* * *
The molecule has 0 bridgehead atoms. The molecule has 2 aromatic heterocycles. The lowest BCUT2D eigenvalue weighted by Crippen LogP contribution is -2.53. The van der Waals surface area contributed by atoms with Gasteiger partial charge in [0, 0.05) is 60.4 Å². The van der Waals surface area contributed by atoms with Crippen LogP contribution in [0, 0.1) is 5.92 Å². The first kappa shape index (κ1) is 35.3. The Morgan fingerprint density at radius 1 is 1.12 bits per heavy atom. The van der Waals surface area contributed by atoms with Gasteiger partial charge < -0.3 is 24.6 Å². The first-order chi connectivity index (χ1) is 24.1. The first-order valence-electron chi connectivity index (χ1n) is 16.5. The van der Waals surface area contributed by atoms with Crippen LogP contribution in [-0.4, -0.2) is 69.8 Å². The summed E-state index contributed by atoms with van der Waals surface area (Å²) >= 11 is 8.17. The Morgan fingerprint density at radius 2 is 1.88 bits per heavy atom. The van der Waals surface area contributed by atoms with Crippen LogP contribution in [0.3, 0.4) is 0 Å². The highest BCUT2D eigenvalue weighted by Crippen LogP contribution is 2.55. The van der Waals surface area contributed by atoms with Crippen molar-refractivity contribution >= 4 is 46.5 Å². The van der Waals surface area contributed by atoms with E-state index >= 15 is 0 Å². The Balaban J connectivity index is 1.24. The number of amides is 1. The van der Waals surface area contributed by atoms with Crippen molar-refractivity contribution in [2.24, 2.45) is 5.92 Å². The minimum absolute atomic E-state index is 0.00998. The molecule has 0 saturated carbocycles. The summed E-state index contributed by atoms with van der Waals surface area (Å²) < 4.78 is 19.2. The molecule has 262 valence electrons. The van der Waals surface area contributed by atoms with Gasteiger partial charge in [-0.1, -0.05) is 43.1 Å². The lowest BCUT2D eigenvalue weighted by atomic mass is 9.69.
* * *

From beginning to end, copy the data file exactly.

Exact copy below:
The molecule has 0 bridgehead atoms. The molecule has 2 aromatic heterocycles. The lowest BCUT2D eigenvalue weighted by Crippen LogP contribution is -2.53. The van der Waals surface area contributed by atoms with Gasteiger partial charge in [0, 0.05) is 60.4 Å². The van der Waals surface area contributed by atoms with Crippen LogP contribution in [0, 0.1) is 5.92 Å². The first kappa shape index (κ1) is 35.3. The Morgan fingerprint density at radius 1 is 1.12 bits per heavy atom. The van der Waals surface area contributed by atoms with Gasteiger partial charge < -0.3 is 24.6 Å². The first-order chi connectivity index (χ1) is 24.1. The first-order valence-electron chi connectivity index (χ1n) is 16.5. The van der Waals surface area contributed by atoms with Crippen LogP contribution in [-0.4, -0.2) is 69.8 Å². The summed E-state index contributed by atoms with van der Waals surface area (Å²) >= 11 is 8.17. The Morgan fingerprint density at radius 2 is 1.88 bits per heavy atom. The van der Waals surface area contributed by atoms with Crippen LogP contribution in [0.3, 0.4) is 0 Å². The highest BCUT2D eigenvalue weighted by Crippen LogP contribution is 2.55. The van der Waals surface area contributed by atoms with Crippen molar-refractivity contribution >= 4 is 46.5 Å². The van der Waals surface area contributed by atoms with E-state index >= 15 is 0 Å². The Balaban J connectivity index is 1.24. The number of amides is 1. The van der Waals surface area contributed by atoms with Crippen molar-refractivity contribution in [2.24, 2.45) is 5.92 Å². The minimum absolute atomic E-state index is 0.00998. The molecule has 0 saturated carbocycles. The summed E-state index contributed by atoms with van der Waals surface area (Å²) < 4.78 is 19.2. The molecule has 262 valence electrons. The van der Waals surface area contributed by atoms with Gasteiger partial charge in [-0.1, -0.05) is 43.1 Å². The lowest BCUT2D eigenvalue weighted by atomic mass is 9.69.